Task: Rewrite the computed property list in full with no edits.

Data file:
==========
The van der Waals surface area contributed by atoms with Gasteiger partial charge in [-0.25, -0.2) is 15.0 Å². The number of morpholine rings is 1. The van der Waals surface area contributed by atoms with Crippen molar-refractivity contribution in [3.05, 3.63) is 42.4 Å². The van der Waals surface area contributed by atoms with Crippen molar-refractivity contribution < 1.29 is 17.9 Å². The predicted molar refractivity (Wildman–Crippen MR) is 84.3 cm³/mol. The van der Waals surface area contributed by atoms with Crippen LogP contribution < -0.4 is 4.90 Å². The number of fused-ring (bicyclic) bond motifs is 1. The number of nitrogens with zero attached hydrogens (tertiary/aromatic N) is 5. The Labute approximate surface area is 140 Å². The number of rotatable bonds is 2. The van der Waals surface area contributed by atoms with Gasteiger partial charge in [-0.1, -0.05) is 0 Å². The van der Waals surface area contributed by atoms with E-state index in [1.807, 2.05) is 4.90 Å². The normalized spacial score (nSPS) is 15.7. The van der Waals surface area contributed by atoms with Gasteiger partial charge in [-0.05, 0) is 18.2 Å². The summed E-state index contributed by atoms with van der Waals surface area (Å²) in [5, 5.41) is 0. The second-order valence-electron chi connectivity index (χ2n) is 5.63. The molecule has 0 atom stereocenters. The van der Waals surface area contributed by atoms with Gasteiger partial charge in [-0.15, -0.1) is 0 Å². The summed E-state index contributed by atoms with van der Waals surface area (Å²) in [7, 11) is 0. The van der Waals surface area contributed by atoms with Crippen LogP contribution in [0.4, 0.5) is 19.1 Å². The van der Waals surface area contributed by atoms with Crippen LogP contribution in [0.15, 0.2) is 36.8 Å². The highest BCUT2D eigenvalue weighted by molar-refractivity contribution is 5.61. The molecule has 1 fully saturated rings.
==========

The van der Waals surface area contributed by atoms with Gasteiger partial charge in [-0.25, -0.2) is 15.0 Å². The number of morpholine rings is 1. The van der Waals surface area contributed by atoms with Crippen molar-refractivity contribution in [3.05, 3.63) is 42.4 Å². The van der Waals surface area contributed by atoms with Crippen molar-refractivity contribution < 1.29 is 17.9 Å². The predicted molar refractivity (Wildman–Crippen MR) is 84.3 cm³/mol. The van der Waals surface area contributed by atoms with Crippen LogP contribution < -0.4 is 4.90 Å². The number of fused-ring (bicyclic) bond motifs is 1. The number of nitrogens with zero attached hydrogens (tertiary/aromatic N) is 5. The Labute approximate surface area is 140 Å². The number of rotatable bonds is 2. The van der Waals surface area contributed by atoms with Gasteiger partial charge in [-0.1, -0.05) is 0 Å². The van der Waals surface area contributed by atoms with E-state index in [1.807, 2.05) is 4.90 Å². The normalized spacial score (nSPS) is 15.7. The van der Waals surface area contributed by atoms with Gasteiger partial charge in [-0.05, 0) is 18.2 Å². The summed E-state index contributed by atoms with van der Waals surface area (Å²) in [5, 5.41) is 0. The second-order valence-electron chi connectivity index (χ2n) is 5.63. The molecule has 0 atom stereocenters. The van der Waals surface area contributed by atoms with Gasteiger partial charge in [-0.15, -0.1) is 0 Å². The summed E-state index contributed by atoms with van der Waals surface area (Å²) in [7, 11) is 0. The van der Waals surface area contributed by atoms with Crippen LogP contribution in [0.4, 0.5) is 19.1 Å². The van der Waals surface area contributed by atoms with Crippen LogP contribution in [0.15, 0.2) is 36.8 Å². The highest BCUT2D eigenvalue weighted by molar-refractivity contribution is 5.61. The molecule has 1 fully saturated rings.